Who reads the terms and conditions of a sales contract before signing it? We all should but, in reality, only a few people actually read contracts. Unfortunately, we only read a contract when we encounter a problem and want to double check what we have originally agreed to with the seller.
What if we order furniture and this is not delivered on the date agreed or we get a different version? What happens if, at this point, we find out that the contract does not include all the details of the sale? Or if the promised delivery date is not written on the contract? Or if there is no detailed description of the goods?
It is our responsibility to carefully read contract clauses before signing standard contracts. We should also ensure that the contract we are signing includes the agreed price, the method of payment, a description of the goods or services purchased, the agreed delivery date and also the contact details of the trader. If we paid a deposit, we should also make sure we are given proof of payment and that the deposit paid is included in the contract of sale.
We should also be aware that the contracts we sign may include clauses that diminish or restrict our rights. Legally, such rights are considered unfair and cannot be enforced by the trader. The Consumer Affairs Act lists a number of terms that are considered unfair. Among these we find terms that try to prevent consumers from exercising their legal rights when the seller is at fault.
Other unfair terms include those that allow the trader to retain sums consumers paid should they decide not to proceed with the sale, but the same contract prohibits consumers from asking for compensation if it is the trader who does not honour the sales agreement.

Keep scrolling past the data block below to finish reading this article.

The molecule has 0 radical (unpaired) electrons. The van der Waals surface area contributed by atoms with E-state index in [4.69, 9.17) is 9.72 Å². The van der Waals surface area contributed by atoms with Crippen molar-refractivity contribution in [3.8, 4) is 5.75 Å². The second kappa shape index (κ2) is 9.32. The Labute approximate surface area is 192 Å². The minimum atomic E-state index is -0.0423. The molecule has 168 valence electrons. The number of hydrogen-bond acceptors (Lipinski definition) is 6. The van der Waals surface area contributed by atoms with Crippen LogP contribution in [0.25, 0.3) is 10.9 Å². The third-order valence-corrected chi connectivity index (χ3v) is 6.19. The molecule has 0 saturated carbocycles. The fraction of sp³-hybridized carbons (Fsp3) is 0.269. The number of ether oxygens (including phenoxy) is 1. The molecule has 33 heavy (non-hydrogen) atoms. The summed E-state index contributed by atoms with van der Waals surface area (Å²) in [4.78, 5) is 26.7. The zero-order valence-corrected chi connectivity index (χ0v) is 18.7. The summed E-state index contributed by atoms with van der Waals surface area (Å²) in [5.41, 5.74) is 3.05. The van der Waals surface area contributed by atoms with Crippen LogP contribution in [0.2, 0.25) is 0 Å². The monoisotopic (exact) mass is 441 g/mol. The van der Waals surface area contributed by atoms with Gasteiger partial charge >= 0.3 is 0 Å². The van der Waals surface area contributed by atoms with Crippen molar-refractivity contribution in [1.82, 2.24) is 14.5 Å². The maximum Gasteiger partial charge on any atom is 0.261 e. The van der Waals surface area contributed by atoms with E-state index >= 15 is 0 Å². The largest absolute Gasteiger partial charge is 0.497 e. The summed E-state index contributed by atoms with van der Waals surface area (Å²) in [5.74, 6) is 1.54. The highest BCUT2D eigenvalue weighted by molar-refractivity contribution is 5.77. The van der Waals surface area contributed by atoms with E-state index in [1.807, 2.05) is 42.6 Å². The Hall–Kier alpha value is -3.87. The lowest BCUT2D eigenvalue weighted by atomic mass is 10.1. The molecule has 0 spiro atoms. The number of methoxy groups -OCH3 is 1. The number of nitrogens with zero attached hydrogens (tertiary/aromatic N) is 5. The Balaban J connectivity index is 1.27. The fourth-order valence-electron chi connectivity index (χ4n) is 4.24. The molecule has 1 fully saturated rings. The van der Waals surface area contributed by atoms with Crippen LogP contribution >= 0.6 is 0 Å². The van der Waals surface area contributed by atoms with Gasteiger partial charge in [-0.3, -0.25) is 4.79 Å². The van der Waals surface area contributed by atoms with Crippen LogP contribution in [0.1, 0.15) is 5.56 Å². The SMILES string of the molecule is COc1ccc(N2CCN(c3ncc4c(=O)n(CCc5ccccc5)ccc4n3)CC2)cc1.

Moreover, consumers cannot be requested to pay to the trader as compensation a sum which is disproportionately high to the value of the goods or services provided. Another contract term considered to be unfair is that which allows the trader to change significantly what the consumer is buying without giving the latter the chance to withdraw from the contract.
It is also prohibited to irrevocably bind consumers to terms which they had no real opportunity of becoming acquainted with before the conclusion of the contract.
The law protects consumers from such terms by prohibiting sellers from enforcing them even though consumers accept them and sign for them. However, an unfair term in a consumer contract does not nullify an entire contract unless the contract does not make sense without that term. Furthermore, consumer contracts should be written in plain and intelligible language that can be easily understood. In fact, the law provides that when doubt arises about the meaning of a term it is the most favourable interpretation to consumers that should prevail.
Even though we are legally protected against unfair contract terms, it is still our responsibility to carefully read a contract before signing it. We should also remember that contract clauses we are not comfortable with may be re-negotiated. Furthermore, when we are not sure about the meaning of a term, it is important that we request a clarification and more information before concluding the sale.
If, as consumers, we have a dispute with traders about a term which we have in our contract, or we do not agree on the interpretation or enforcement of a contract term, we may lodge a complaint with the Office for Consumer Affairs within the Malta Competition and Consumer Affairs Authority to verify whether the contract term is unfair. If it is, we should ask for help on how to proceed.
Odette Vella is director, Information, Education and Research Directorate, Office for Consumer Affairs, Malta Competition and Consumer Affairs Authority.